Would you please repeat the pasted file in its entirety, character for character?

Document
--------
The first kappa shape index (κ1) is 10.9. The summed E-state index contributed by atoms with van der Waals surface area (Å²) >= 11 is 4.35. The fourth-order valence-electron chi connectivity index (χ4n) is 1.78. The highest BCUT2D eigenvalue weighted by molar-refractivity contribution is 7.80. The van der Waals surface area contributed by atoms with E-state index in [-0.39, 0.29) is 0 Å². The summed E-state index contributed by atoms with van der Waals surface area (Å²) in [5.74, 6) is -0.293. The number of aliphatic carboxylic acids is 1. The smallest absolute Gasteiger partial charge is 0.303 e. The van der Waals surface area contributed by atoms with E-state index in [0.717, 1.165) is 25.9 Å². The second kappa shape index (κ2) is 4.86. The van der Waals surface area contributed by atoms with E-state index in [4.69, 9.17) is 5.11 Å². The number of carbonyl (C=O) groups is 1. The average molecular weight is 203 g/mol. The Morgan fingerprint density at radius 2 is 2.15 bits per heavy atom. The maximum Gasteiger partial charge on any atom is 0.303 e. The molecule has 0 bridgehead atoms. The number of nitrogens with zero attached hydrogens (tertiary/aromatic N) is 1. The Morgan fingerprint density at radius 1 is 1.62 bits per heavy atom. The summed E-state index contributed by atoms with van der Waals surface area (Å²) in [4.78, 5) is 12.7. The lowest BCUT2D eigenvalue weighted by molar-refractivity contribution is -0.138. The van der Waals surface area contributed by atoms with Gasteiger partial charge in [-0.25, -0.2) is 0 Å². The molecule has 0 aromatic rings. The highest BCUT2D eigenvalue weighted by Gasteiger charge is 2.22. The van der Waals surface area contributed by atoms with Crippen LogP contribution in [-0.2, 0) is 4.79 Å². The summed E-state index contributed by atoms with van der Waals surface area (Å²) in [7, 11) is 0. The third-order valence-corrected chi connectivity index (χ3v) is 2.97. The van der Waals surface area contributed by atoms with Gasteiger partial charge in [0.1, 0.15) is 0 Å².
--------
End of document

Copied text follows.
The first kappa shape index (κ1) is 10.9. The summed E-state index contributed by atoms with van der Waals surface area (Å²) >= 11 is 4.35. The fourth-order valence-electron chi connectivity index (χ4n) is 1.78. The highest BCUT2D eigenvalue weighted by molar-refractivity contribution is 7.80. The van der Waals surface area contributed by atoms with E-state index in [-0.39, 0.29) is 0 Å². The summed E-state index contributed by atoms with van der Waals surface area (Å²) in [5.74, 6) is -0.293. The number of aliphatic carboxylic acids is 1. The smallest absolute Gasteiger partial charge is 0.303 e. The van der Waals surface area contributed by atoms with E-state index in [0.717, 1.165) is 25.9 Å². The second kappa shape index (κ2) is 4.86. The van der Waals surface area contributed by atoms with E-state index in [4.69, 9.17) is 5.11 Å². The number of carbonyl (C=O) groups is 1. The average molecular weight is 203 g/mol. The Morgan fingerprint density at radius 2 is 2.15 bits per heavy atom. The maximum Gasteiger partial charge on any atom is 0.303 e. The molecule has 0 bridgehead atoms. The number of nitrogens with zero attached hydrogens (tertiary/aromatic N) is 1. The Morgan fingerprint density at radius 1 is 1.62 bits per heavy atom. The summed E-state index contributed by atoms with van der Waals surface area (Å²) in [4.78, 5) is 12.7. The lowest BCUT2D eigenvalue weighted by molar-refractivity contribution is -0.138. The van der Waals surface area contributed by atoms with Gasteiger partial charge in [-0.25, -0.2) is 0 Å². The molecule has 0 aromatic rings. The highest BCUT2D eigenvalue weighted by Gasteiger charge is 2.22. The van der Waals surface area contributed by atoms with Crippen LogP contribution in [-0.2, 0) is 4.79 Å². The summed E-state index contributed by atoms with van der Waals surface area (Å²) in [7, 11) is 0. The third-order valence-corrected chi connectivity index (χ3v) is 2.97. The van der Waals surface area contributed by atoms with Gasteiger partial charge in [0.1, 0.15) is 0 Å².